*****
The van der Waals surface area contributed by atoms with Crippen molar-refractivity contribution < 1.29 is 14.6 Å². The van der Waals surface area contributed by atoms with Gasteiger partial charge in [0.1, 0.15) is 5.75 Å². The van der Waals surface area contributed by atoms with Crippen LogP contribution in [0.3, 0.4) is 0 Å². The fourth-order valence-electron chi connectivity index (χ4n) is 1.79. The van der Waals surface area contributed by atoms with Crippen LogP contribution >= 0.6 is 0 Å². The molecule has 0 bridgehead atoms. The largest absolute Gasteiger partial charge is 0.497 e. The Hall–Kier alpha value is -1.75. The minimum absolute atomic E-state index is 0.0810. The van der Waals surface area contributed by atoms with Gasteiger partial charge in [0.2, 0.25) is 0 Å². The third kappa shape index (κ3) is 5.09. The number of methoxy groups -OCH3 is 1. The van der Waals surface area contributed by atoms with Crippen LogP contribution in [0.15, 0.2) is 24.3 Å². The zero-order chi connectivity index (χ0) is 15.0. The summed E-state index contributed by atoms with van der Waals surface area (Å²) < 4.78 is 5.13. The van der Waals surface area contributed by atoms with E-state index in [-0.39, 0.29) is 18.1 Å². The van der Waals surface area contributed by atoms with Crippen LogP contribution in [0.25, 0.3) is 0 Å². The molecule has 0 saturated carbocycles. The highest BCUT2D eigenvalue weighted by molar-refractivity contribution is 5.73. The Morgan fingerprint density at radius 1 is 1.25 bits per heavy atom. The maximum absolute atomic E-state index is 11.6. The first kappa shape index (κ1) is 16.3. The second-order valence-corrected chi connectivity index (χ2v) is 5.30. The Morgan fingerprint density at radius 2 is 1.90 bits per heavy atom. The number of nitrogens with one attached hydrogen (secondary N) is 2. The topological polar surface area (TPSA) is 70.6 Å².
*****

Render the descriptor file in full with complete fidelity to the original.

The van der Waals surface area contributed by atoms with Crippen molar-refractivity contribution < 1.29 is 14.6 Å². The van der Waals surface area contributed by atoms with Gasteiger partial charge in [0.1, 0.15) is 5.75 Å². The van der Waals surface area contributed by atoms with Crippen LogP contribution in [0.3, 0.4) is 0 Å². The fourth-order valence-electron chi connectivity index (χ4n) is 1.79. The van der Waals surface area contributed by atoms with Crippen LogP contribution >= 0.6 is 0 Å². The molecule has 0 bridgehead atoms. The largest absolute Gasteiger partial charge is 0.497 e. The Hall–Kier alpha value is -1.75. The minimum absolute atomic E-state index is 0.0810. The van der Waals surface area contributed by atoms with Gasteiger partial charge in [0.2, 0.25) is 0 Å². The third kappa shape index (κ3) is 5.09. The number of methoxy groups -OCH3 is 1. The van der Waals surface area contributed by atoms with Crippen LogP contribution in [0.15, 0.2) is 24.3 Å². The zero-order chi connectivity index (χ0) is 15.0. The summed E-state index contributed by atoms with van der Waals surface area (Å²) < 4.78 is 5.13. The van der Waals surface area contributed by atoms with E-state index in [-0.39, 0.29) is 18.1 Å². The van der Waals surface area contributed by atoms with Crippen LogP contribution in [0.25, 0.3) is 0 Å². The molecule has 0 saturated carbocycles. The highest BCUT2D eigenvalue weighted by molar-refractivity contribution is 5.73. The Morgan fingerprint density at radius 1 is 1.25 bits per heavy atom. The maximum absolute atomic E-state index is 11.6. The first kappa shape index (κ1) is 16.3. The second-order valence-corrected chi connectivity index (χ2v) is 5.30. The Morgan fingerprint density at radius 2 is 1.90 bits per heavy atom. The number of nitrogens with one attached hydrogen (secondary N) is 2. The topological polar surface area (TPSA) is 70.6 Å².